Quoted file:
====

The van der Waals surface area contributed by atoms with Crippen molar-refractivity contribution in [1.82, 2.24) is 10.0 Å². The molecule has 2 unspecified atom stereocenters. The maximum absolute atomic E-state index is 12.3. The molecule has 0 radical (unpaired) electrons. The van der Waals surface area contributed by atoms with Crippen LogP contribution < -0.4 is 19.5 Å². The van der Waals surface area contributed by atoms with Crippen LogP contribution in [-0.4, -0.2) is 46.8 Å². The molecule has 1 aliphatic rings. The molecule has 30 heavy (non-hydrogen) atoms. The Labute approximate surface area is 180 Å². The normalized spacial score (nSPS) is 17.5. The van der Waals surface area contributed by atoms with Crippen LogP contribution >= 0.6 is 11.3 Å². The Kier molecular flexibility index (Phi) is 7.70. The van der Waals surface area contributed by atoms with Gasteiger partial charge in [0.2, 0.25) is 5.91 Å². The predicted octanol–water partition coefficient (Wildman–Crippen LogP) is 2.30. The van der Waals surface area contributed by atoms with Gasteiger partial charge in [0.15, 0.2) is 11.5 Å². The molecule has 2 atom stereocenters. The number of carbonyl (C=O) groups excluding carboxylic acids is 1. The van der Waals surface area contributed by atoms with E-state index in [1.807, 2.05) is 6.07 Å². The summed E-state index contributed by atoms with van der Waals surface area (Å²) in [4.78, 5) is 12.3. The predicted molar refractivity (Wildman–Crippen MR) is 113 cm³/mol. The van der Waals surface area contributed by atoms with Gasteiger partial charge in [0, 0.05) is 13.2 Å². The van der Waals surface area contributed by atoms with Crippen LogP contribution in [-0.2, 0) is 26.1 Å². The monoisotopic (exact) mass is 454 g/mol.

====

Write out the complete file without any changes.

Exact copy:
The van der Waals surface area contributed by atoms with Crippen molar-refractivity contribution in [1.82, 2.24) is 10.0 Å². The molecule has 2 unspecified atom stereocenters. The maximum absolute atomic E-state index is 12.3. The molecule has 0 radical (unpaired) electrons. The van der Waals surface area contributed by atoms with Crippen LogP contribution < -0.4 is 19.5 Å². The van der Waals surface area contributed by atoms with Crippen LogP contribution in [-0.4, -0.2) is 46.8 Å². The molecule has 1 aliphatic rings. The molecule has 30 heavy (non-hydrogen) atoms. The Labute approximate surface area is 180 Å². The normalized spacial score (nSPS) is 17.5. The van der Waals surface area contributed by atoms with Crippen LogP contribution >= 0.6 is 11.3 Å². The Kier molecular flexibility index (Phi) is 7.70. The van der Waals surface area contributed by atoms with Gasteiger partial charge in [0.2, 0.25) is 5.91 Å². The predicted octanol–water partition coefficient (Wildman–Crippen LogP) is 2.30. The van der Waals surface area contributed by atoms with Gasteiger partial charge in [0.15, 0.2) is 11.5 Å². The molecule has 2 atom stereocenters. The number of carbonyl (C=O) groups excluding carboxylic acids is 1. The van der Waals surface area contributed by atoms with E-state index in [1.807, 2.05) is 6.07 Å². The summed E-state index contributed by atoms with van der Waals surface area (Å²) in [4.78, 5) is 12.3. The predicted molar refractivity (Wildman–Crippen MR) is 113 cm³/mol. The van der Waals surface area contributed by atoms with Gasteiger partial charge in [0, 0.05) is 13.2 Å². The van der Waals surface area contributed by atoms with Crippen LogP contribution in [-0.2, 0) is 26.1 Å². The monoisotopic (exact) mass is 454 g/mol.